The majority of these everyday objects date from the 19th and 20th centuries. Many objects were donated to us as part of the estates of Frankfurt Jews, along with photos and records preserved in the archive. These are often utility items that document how Frankfurt Jewish families lived throughout history. As mementos of people and families, they are an important part of our collection.
Objects as storytellers
The collection chronicles important historical events that left their mark on, or can be associated with everyday objects. Persecution and escape from Nazi Germany thus play a major role. Mementos people took with them as they fled into exile, suitcases, diaries and photo albums that speak of the difficulty of daily life. Documents that record the search for missing family members. All of these things vividly recount the experiences of the years 1933-1945 and preserve the memory of Frankfurt Jews.
The collection of objects bears witness to both modern anti-Semitism and how Jews have fought against it since the period of National Socialism. Objects relating to economic history constitute another of the collection’s focal areas. These objects bear witness to the diverse activities of Jewish merchants, bankers and entrepreneurs in Frankfurt.
One curiosity of the collection can be found in the items relating to Jewish duelling fraternities. Fraternity colour sashes, cap and watch chain ribbons and other articles displaying fraternity insignia or designated colours tell of this conservative trend among Jewish students in the first half of the 20th century.
Jewish places and personalities: graphic art
Another focal point in the collection of everyday objects are documentary graphic artworks depicting historical events, portraits of prominent personalities and historical scenes from Jewish life. Of particular note are the topographical representations of Jewish heritage sites in Frankfurt and Europe. Of major importance are the many drawings of the Judengasse, which reflect the–predominantly non-Jewish– view of the Frankfurt ghetto.
The Jews Hospital in Frankfurt, Lithography from around 1830. The hospital was opened in 1829, several decades before the equalisation of Frankfurt’s Jewish population on 8 October 1864. The money to construct the building came from the Rothschild family.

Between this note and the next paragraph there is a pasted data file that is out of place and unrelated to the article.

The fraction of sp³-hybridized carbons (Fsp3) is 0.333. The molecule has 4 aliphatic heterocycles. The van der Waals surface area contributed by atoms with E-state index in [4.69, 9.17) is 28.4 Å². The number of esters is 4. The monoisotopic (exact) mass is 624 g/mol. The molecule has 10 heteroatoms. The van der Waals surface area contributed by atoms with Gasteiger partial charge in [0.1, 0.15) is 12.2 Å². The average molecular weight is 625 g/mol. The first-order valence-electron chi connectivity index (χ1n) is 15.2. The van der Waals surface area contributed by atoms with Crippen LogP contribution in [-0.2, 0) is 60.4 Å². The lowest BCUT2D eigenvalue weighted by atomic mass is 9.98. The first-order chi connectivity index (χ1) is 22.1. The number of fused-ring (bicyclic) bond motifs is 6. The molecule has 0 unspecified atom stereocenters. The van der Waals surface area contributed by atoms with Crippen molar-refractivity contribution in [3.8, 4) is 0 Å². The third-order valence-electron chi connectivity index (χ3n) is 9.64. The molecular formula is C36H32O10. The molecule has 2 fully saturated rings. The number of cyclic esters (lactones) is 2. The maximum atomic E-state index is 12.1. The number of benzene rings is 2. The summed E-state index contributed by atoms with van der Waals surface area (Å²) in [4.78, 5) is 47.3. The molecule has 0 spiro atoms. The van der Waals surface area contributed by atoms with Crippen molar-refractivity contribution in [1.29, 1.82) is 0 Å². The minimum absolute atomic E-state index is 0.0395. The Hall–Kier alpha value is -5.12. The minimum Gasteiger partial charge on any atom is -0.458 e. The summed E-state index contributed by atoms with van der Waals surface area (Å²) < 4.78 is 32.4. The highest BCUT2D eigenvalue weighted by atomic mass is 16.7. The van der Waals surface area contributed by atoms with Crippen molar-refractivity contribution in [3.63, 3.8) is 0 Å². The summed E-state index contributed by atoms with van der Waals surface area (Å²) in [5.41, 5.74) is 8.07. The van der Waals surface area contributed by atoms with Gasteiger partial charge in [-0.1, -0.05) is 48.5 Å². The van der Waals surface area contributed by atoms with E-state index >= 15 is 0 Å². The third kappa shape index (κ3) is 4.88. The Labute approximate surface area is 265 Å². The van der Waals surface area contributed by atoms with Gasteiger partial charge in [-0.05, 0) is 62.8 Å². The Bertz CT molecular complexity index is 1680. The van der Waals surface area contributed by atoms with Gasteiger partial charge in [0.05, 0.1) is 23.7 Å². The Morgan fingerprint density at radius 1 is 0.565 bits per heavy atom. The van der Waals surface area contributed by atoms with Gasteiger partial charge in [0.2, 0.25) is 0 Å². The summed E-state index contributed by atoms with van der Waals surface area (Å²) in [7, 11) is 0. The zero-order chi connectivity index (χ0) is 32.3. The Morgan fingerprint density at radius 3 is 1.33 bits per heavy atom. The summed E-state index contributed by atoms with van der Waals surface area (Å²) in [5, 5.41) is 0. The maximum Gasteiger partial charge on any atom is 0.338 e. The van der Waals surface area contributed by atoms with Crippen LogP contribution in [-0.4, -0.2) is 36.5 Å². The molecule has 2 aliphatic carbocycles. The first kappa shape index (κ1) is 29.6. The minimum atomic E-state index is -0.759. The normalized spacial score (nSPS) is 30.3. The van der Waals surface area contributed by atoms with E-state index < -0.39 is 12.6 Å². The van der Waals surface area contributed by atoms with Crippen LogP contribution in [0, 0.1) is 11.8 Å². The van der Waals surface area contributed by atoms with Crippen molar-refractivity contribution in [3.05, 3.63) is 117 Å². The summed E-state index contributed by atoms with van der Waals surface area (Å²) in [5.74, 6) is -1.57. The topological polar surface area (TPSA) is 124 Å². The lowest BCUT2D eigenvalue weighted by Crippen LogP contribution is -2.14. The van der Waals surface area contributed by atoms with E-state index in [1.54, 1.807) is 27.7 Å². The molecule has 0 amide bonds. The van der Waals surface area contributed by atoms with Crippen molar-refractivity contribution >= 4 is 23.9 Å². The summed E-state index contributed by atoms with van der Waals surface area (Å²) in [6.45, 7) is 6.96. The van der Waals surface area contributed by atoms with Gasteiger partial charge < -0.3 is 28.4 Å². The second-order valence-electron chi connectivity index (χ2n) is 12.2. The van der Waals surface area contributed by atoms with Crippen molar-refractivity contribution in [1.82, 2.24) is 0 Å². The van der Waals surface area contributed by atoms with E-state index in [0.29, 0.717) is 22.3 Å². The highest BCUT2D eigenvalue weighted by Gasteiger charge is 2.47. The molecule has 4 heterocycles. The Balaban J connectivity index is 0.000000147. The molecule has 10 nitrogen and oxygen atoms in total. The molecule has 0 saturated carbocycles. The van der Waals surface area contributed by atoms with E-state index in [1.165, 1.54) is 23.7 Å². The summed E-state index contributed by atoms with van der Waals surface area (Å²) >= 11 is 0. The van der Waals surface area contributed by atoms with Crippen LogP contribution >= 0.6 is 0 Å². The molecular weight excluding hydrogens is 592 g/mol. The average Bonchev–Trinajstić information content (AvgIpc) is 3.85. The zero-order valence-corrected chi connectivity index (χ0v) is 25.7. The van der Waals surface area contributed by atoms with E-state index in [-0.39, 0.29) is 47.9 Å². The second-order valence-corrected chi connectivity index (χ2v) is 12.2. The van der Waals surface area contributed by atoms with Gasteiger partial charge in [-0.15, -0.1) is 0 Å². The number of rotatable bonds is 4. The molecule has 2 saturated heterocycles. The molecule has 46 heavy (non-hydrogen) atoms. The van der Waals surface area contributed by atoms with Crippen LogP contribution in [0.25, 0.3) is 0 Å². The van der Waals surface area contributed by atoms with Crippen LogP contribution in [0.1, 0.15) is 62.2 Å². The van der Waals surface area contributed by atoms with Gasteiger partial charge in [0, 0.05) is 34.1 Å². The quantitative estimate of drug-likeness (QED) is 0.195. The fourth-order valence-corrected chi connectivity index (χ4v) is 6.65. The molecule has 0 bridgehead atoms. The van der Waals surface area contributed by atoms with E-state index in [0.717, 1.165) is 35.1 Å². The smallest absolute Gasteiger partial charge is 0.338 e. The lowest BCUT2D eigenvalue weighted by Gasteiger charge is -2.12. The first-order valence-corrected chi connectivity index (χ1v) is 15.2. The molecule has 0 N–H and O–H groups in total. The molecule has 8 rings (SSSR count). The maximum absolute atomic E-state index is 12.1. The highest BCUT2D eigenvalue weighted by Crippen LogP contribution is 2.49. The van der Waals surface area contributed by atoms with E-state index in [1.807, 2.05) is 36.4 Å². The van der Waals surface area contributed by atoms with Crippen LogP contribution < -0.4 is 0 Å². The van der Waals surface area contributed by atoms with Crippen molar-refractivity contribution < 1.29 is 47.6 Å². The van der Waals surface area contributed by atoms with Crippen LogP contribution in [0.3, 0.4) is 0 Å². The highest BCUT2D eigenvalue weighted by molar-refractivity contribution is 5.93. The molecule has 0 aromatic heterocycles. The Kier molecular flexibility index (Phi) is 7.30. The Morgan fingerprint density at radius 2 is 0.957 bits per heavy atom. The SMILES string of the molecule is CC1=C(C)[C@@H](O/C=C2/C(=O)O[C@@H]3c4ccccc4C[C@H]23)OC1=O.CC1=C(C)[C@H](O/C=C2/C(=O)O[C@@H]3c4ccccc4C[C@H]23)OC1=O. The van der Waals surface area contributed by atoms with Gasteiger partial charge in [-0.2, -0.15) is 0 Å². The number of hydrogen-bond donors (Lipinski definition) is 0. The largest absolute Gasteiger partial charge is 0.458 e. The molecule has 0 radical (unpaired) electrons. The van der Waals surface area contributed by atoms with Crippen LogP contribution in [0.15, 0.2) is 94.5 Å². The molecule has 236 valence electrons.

View from the Steinernes Haus (The Stone Haus) in the Judengasse to city in the West, 1872. In the foreground is the site of the former Judengasse, which had been demolished just a few years previously. Behind it is the Staufer Wall dating from the High Middle Ages.
View of the old synagogue on Frankfurt‘s Judengasse after a painting by Anton Burger (1824-1905). It was built after the great fire in the Judengasse in 1711. Compared to other synagogue buildings dating from the Baroque Era in Prague, Amsterdam or Poland, this synagogue seem very simple.
We need your support!
We are expanding the collection related to everyday Jewish culture. We need your help to do this.
We are primarily interested in objects that tell the stories of people and families. Such objects usually come from private owners and have often been found, long forgotten, in attics and cellars. They need not be objects of value at all. Everyday items are often very interesting holders of memories. Such objects enable us to tell the stories of Frankfurt Jews, to remind viewers of the previous owners who defined and left their marks on Jewish Frankfurt. We would be very pleased if you own any such mementos or objects whose history you would like to entrust to the museum. Do not hesitate to contact us if you have any questions.
In addition to personal mementos, we are also looking for objects to do with company and business history and items documenting the post-war period.
Please contact Sabine Kößling....